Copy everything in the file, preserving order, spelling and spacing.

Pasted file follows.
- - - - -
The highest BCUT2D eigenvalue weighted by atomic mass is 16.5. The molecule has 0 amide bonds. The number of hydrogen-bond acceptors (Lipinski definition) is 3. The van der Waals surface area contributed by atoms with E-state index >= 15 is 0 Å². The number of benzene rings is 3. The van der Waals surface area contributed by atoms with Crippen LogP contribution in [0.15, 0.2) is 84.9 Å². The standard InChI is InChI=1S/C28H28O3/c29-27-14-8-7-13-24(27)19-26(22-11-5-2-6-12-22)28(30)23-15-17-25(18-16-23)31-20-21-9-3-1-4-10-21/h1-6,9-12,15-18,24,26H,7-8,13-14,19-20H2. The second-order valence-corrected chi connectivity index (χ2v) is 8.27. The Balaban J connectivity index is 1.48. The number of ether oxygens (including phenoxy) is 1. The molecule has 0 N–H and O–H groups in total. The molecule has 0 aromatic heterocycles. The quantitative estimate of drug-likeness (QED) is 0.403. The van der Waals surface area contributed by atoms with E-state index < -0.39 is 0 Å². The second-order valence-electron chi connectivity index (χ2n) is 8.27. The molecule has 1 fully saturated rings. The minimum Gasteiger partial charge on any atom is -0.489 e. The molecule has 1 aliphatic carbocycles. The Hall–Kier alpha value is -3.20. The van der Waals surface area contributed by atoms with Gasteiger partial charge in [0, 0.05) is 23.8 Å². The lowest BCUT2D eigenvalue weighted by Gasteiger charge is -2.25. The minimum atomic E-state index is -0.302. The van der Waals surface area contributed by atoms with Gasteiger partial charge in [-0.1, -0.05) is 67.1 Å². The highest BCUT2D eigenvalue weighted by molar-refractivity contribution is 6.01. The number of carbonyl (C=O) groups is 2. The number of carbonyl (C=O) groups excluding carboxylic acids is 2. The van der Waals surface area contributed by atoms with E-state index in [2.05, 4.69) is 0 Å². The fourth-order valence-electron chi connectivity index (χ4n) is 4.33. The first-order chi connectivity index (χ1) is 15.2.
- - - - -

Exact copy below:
The highest BCUT2D eigenvalue weighted by atomic mass is 16.5. The molecule has 0 amide bonds. The number of hydrogen-bond acceptors (Lipinski definition) is 3. The van der Waals surface area contributed by atoms with E-state index >= 15 is 0 Å². The number of benzene rings is 3. The van der Waals surface area contributed by atoms with Crippen LogP contribution in [0.15, 0.2) is 84.9 Å². The standard InChI is InChI=1S/C28H28O3/c29-27-14-8-7-13-24(27)19-26(22-11-5-2-6-12-22)28(30)23-15-17-25(18-16-23)31-20-21-9-3-1-4-10-21/h1-6,9-12,15-18,24,26H,7-8,13-14,19-20H2. The second-order valence-corrected chi connectivity index (χ2v) is 8.27. The Balaban J connectivity index is 1.48. The number of ether oxygens (including phenoxy) is 1. The molecule has 0 N–H and O–H groups in total. The molecule has 0 aromatic heterocycles. The quantitative estimate of drug-likeness (QED) is 0.403. The van der Waals surface area contributed by atoms with E-state index < -0.39 is 0 Å². The second-order valence-electron chi connectivity index (χ2n) is 8.27. The molecule has 1 fully saturated rings. The minimum Gasteiger partial charge on any atom is -0.489 e. The molecule has 1 aliphatic carbocycles. The Hall–Kier alpha value is -3.20. The van der Waals surface area contributed by atoms with Gasteiger partial charge in [0, 0.05) is 23.8 Å². The lowest BCUT2D eigenvalue weighted by Gasteiger charge is -2.25. The minimum atomic E-state index is -0.302. The van der Waals surface area contributed by atoms with Gasteiger partial charge in [-0.1, -0.05) is 67.1 Å². The highest BCUT2D eigenvalue weighted by molar-refractivity contribution is 6.01. The number of carbonyl (C=O) groups is 2. The number of carbonyl (C=O) groups excluding carboxylic acids is 2. The van der Waals surface area contributed by atoms with E-state index in [2.05, 4.69) is 0 Å². The fourth-order valence-electron chi connectivity index (χ4n) is 4.33. The first-order chi connectivity index (χ1) is 15.2.